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Gender Affects Heritability of Stroke

Women with female relatives who experienced ischemic stroke have a higher stroke risk

THURSDAY, Dec. 28 (HealthDay News) -- Women with female relatives who experienced an ischemic stroke are at higher risk of having a stroke than men with affected relatives, independent of traditional risk factors, according to the results of a study published online Dec. 22 in the Lancet Neurology.

Peter M. Rothwell, F.R.C.P., and Emmanuel Touze, M.D., from the Radcliffe Infirmary in Oxford, U.K., examined the role of gender in the heritability of ischemic stroke using data on 806 probands from a population-based study.

The researchers found that women were more likely to have an affected first-degree relative (odds ratio, 1.4), which was almost entirely due to having more affected female relatives. Women were more likely to have a history of stroke in mothers rather than fathers (OR, 1.8) and in sisters rather than brothers (OR, 3.1). Among affected females, there was a correlation between age at first stroke and having more affected female relatives. Traditional risk factors and stroke subtype did not affect the results, the investigators found.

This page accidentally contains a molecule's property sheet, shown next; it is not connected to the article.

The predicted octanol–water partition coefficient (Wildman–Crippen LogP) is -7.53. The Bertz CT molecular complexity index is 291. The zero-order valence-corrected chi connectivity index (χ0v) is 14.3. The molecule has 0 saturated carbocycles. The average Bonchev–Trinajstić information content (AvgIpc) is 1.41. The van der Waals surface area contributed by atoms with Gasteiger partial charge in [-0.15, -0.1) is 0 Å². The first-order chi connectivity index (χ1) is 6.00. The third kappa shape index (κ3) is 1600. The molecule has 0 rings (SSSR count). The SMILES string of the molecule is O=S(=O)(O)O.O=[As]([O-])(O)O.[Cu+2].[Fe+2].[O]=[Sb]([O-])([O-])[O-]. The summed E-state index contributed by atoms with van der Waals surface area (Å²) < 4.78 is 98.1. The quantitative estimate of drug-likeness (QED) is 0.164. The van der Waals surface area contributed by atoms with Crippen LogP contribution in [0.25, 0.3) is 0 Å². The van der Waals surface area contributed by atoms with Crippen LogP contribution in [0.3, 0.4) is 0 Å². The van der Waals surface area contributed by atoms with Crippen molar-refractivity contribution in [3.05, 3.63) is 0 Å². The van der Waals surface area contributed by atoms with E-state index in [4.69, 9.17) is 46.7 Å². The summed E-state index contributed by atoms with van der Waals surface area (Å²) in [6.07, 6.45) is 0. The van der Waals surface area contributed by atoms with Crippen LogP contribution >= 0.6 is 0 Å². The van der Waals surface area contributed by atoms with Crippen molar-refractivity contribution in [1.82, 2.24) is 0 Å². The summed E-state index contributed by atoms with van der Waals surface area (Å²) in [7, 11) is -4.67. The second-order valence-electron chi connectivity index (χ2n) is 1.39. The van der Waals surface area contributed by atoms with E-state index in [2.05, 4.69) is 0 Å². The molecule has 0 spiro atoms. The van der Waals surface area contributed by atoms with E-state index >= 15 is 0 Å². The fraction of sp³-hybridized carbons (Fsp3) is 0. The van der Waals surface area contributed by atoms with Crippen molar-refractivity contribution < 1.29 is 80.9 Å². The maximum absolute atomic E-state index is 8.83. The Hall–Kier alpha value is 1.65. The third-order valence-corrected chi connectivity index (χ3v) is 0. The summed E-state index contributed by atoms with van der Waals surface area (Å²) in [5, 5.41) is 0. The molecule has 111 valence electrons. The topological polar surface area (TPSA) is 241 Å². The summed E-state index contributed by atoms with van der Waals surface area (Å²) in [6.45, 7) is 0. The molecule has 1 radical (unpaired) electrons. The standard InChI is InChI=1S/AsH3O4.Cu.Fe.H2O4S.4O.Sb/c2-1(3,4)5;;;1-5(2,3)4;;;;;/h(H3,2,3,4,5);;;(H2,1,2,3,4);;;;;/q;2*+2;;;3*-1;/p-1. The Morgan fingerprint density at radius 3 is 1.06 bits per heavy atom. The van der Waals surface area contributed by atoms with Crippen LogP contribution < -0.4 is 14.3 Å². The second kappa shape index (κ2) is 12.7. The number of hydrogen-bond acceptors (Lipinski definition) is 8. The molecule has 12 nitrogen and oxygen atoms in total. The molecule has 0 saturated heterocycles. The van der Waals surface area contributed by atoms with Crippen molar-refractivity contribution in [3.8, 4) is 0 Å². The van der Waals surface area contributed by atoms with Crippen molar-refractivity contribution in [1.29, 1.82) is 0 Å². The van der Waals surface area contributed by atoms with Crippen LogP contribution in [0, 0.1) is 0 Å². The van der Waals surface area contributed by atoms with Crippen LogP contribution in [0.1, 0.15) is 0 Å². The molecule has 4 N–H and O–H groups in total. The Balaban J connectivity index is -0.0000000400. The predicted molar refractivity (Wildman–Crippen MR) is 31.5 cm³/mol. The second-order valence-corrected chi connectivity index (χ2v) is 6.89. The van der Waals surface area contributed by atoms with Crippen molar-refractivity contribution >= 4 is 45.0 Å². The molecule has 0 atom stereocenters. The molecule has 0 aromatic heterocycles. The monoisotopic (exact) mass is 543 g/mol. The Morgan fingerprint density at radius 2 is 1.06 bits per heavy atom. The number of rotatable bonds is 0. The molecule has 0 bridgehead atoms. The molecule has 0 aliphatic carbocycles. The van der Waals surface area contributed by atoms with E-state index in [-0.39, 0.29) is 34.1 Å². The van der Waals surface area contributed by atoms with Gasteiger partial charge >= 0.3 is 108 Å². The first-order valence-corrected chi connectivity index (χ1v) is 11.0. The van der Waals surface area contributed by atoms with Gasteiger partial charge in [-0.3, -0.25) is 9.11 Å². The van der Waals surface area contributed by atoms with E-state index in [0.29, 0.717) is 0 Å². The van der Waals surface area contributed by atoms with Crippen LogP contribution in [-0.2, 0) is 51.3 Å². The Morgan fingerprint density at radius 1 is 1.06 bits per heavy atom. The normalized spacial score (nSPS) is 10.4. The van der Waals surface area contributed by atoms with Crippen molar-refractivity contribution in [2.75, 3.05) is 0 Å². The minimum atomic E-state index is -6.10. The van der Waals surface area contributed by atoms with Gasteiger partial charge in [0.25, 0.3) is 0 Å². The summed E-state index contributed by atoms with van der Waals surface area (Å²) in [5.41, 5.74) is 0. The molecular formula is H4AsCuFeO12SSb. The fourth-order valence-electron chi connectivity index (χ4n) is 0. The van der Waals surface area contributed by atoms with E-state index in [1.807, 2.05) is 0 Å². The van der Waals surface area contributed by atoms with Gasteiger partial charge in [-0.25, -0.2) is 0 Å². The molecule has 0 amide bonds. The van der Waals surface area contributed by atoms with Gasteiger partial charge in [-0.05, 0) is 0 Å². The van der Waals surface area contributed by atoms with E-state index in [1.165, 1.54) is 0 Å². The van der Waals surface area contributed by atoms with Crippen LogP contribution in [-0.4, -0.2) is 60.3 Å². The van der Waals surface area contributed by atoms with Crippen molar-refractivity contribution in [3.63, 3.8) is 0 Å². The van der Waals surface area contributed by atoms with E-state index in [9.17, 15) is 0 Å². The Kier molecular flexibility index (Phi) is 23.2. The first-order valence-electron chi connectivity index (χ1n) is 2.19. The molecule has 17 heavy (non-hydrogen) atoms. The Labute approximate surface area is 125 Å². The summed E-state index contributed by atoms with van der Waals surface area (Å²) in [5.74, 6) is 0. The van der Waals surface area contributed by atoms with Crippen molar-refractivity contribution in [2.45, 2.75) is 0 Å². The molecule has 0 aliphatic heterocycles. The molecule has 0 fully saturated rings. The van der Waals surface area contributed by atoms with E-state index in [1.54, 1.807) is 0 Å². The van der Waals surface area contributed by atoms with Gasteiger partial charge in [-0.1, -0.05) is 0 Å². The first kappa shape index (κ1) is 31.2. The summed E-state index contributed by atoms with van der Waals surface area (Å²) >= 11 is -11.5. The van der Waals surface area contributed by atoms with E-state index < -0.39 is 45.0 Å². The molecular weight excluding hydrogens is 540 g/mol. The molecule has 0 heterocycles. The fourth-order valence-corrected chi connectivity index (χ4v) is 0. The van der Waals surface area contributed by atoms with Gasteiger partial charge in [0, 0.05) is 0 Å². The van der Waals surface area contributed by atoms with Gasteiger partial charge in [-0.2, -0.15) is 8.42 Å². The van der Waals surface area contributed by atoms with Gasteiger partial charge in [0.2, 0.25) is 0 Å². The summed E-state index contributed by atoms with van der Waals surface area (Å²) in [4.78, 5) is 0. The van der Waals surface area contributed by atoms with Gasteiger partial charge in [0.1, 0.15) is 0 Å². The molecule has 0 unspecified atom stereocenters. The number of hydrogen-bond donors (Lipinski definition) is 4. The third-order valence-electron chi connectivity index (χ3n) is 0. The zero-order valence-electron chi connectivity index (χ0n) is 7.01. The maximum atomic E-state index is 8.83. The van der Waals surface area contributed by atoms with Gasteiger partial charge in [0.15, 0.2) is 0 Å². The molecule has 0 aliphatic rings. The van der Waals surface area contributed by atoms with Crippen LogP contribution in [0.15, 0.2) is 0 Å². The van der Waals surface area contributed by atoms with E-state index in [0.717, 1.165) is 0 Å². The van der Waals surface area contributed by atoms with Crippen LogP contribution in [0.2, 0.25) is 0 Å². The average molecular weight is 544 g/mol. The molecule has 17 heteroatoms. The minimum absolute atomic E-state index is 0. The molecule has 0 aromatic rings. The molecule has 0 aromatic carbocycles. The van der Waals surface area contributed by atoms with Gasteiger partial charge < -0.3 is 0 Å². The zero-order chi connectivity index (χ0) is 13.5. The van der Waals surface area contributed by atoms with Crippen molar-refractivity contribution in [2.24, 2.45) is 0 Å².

"Heritability of ischemic stroke is greater in women than in men, with an excess of affected mothers and affected sisters in female probands independent of traditional vascular risk factors, which could be explained by sex-specific genetic, epigenetic, or non-genetic mechanisms," Rothwell and Touze conclude.

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